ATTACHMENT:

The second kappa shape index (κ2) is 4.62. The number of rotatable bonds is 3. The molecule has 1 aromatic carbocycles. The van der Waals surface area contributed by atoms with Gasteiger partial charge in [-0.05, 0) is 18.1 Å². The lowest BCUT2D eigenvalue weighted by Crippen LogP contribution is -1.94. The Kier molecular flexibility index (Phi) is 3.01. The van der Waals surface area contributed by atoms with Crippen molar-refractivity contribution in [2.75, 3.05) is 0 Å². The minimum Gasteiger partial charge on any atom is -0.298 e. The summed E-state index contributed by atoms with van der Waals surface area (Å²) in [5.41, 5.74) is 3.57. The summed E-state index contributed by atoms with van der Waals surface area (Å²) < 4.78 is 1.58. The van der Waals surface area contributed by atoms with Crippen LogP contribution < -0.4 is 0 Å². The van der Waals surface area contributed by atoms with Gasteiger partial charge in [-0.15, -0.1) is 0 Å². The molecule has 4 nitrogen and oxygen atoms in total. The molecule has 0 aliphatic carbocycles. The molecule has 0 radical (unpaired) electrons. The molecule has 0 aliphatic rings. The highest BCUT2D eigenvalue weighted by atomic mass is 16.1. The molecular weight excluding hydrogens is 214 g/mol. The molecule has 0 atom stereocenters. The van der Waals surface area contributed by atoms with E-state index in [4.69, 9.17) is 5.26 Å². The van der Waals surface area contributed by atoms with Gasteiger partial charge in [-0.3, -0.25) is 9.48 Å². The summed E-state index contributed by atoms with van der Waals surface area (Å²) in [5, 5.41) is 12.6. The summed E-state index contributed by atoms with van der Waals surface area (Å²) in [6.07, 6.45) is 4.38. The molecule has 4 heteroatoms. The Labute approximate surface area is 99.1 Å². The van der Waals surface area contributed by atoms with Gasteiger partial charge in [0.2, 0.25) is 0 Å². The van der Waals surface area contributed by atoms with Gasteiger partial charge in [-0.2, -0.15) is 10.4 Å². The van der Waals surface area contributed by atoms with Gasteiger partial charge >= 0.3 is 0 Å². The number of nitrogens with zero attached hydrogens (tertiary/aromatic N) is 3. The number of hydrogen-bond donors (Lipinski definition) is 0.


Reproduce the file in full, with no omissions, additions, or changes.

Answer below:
The second kappa shape index (κ2) is 4.62. The number of rotatable bonds is 3. The molecule has 1 aromatic carbocycles. The van der Waals surface area contributed by atoms with Gasteiger partial charge in [-0.05, 0) is 18.1 Å². The lowest BCUT2D eigenvalue weighted by Crippen LogP contribution is -1.94. The Kier molecular flexibility index (Phi) is 3.01. The van der Waals surface area contributed by atoms with Crippen molar-refractivity contribution in [2.75, 3.05) is 0 Å². The minimum Gasteiger partial charge on any atom is -0.298 e. The summed E-state index contributed by atoms with van der Waals surface area (Å²) in [5.41, 5.74) is 3.57. The summed E-state index contributed by atoms with van der Waals surface area (Å²) < 4.78 is 1.58. The van der Waals surface area contributed by atoms with Crippen LogP contribution < -0.4 is 0 Å². The van der Waals surface area contributed by atoms with Gasteiger partial charge in [-0.15, -0.1) is 0 Å². The molecule has 4 nitrogen and oxygen atoms in total. The molecule has 0 aliphatic carbocycles. The molecule has 0 radical (unpaired) electrons. The molecule has 0 aliphatic rings. The highest BCUT2D eigenvalue weighted by atomic mass is 16.1. The molecular weight excluding hydrogens is 214 g/mol. The molecule has 0 atom stereocenters. The van der Waals surface area contributed by atoms with E-state index in [4.69, 9.17) is 5.26 Å². The van der Waals surface area contributed by atoms with Gasteiger partial charge in [-0.3, -0.25) is 9.48 Å². The summed E-state index contributed by atoms with van der Waals surface area (Å²) in [5, 5.41) is 12.6. The summed E-state index contributed by atoms with van der Waals surface area (Å²) in [6.07, 6.45) is 4.38. The molecule has 4 heteroatoms. The Labute approximate surface area is 99.1 Å². The van der Waals surface area contributed by atoms with Gasteiger partial charge in [0.2, 0.25) is 0 Å². The van der Waals surface area contributed by atoms with Gasteiger partial charge in [-0.2, -0.15) is 10.4 Å². The van der Waals surface area contributed by atoms with Gasteiger partial charge >= 0.3 is 0 Å². The number of nitrogens with zero attached hydrogens (tertiary/aromatic N) is 3. The number of hydrogen-bond donors (Lipinski definition) is 0.